A few years ago, when I was tasked with creating the first annual magazine for the Electrical Engineering department in my college, one thing I knew right away was whom I wanted to dedicate the magazine to. It wasn’t Gandhi or Sardar Patel (after whom my college is named) or Abdul Kalam or my HOD. It was dedicated to one of the giants of modern science and one of my heroes, Nikola Tesla.
When one ever thinks about electrical engineering, which is very very rare for most people, the only person who is vaguely associated with the field is Thomas Alva Edison – a great inventor and scientist himself. He invented the first long-lasting incandescent light bulb, the motion picture camera and many other things. But the story of Nikola Tesla is perhaps the story of electrical engineering itself.
The work of an electrical engineer seems almost mundane. It certainly isn’t glamorous, is thankless, slightly esoteric and definitely unnoticed. After all, electricity cannot be seen right? One takes for granted the fact that at the flip of a switch, the lights go on, water is heated, computers are booted and videos uploaded. While one is willing to discuss the i7 processor, the latest android OS and Google +, one does not really feel the need to discuss the movement of electrons through a wire. And one does not really need to.
For most people, the only time electricity is discussed is either when the bill is too high, or when there isn’t any electricity at all. Perhaps our unlucky cousins from the rural areas of Maharashtra appreciate the 8 hours of intermittent electricity they get a lot more than the denizens of the island city, where the power rarely goes out.
Nothing we do today would be possible without the immense contribution of this eccentric Serbian who was born on this day in 1856. Calling him a genius would probably be doing a disservice to him, especially when customer representatives at any apple store call themselves that.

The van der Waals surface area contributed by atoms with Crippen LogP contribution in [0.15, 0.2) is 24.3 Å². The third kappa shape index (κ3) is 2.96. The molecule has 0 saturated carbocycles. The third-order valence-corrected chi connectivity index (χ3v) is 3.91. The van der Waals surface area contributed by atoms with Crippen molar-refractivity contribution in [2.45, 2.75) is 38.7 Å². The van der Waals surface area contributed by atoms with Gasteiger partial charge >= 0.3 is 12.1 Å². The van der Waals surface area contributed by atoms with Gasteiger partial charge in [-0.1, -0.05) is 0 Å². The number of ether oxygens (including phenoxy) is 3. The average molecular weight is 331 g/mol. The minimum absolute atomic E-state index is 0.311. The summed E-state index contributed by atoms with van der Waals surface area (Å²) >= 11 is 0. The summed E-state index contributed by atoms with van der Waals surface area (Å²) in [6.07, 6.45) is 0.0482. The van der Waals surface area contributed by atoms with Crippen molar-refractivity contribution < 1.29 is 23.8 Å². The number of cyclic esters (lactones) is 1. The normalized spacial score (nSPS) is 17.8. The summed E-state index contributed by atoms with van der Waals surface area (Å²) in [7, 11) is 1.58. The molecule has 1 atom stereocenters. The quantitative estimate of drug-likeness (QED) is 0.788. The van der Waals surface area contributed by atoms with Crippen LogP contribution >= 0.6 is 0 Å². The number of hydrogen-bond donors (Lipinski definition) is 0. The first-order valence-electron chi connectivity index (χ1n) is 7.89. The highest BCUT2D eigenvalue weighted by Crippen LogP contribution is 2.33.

When Tesla arrived in the US in 1884, he started working for Thomas Edison. Supposedly offered $50,000 if he made Edison’s DC generators more efficient, he was allegedly denied the amount with Edison telling Tesla that he did not understand “American Humor”. If this were true, one would probably not be unfair in calling Edison a dick.
What is true is that Tesla soon quit Edison’s company and started his own company and constructed the first brushless AC induction motor. To someone who does not understand the significance of this invention, this is the electrical engineering equivalent of founding Google.
Not content with this, he worked with George Westinghouse to popularize poly-phase AC systems which won the “War of the Currents” against Edison’s own DC system. Again, to put this in perspective, this is essentially the equivalent of replacing the postal system with the internet AND wireless mobile systems.
Edison did much to discredit the AC system but eventually had to cave in to higher demand and gave up his DC technology. But Tesla was beyond caring at this point. He had latched on to more revolutionary ideas. He first demonstrated the possibility of wireless power transmission way back in 1893. Scientists are still working to make this commercially viable. He demonstrated wireless radio communication a year after that and his Tesla coils helped him study x-rays when they were still known as Rontgen Rays.
Like all great men, he was unable to digest the fact that the world could not keep up with him. He established principles for radar, wrote about an ocean thermal energy system and obtained his last patent which was for a Vertical Take-Off and Landing aircraft. Quite simply put, he was way ahead of his time. Did I mention the fact that he was fluent in eight languages?
For a man who has given much to the world and modern science, the only memory people seem to have of Tesla is as the unit of magnetic induction. His ideas grew even more eccentric, with his criticism of Einstein’s theory of relativity, plans for a death-ray and a dynamic theory of gravity – which was never published.
He stayed as a recluse in a New York hotel for the last 10 years of his life and undoubtedly became a bit senile. A sufferer of OCD and prone to strange visions, he died alone of heart failure in 1943.
For someone who practically invented the electrical industry on his own, history has not been kind to Tesla. He is scarcely remembered by a world that owes him much. But for those who do know about him and his work, he will always be a hero and remain a continuing source of inspiration.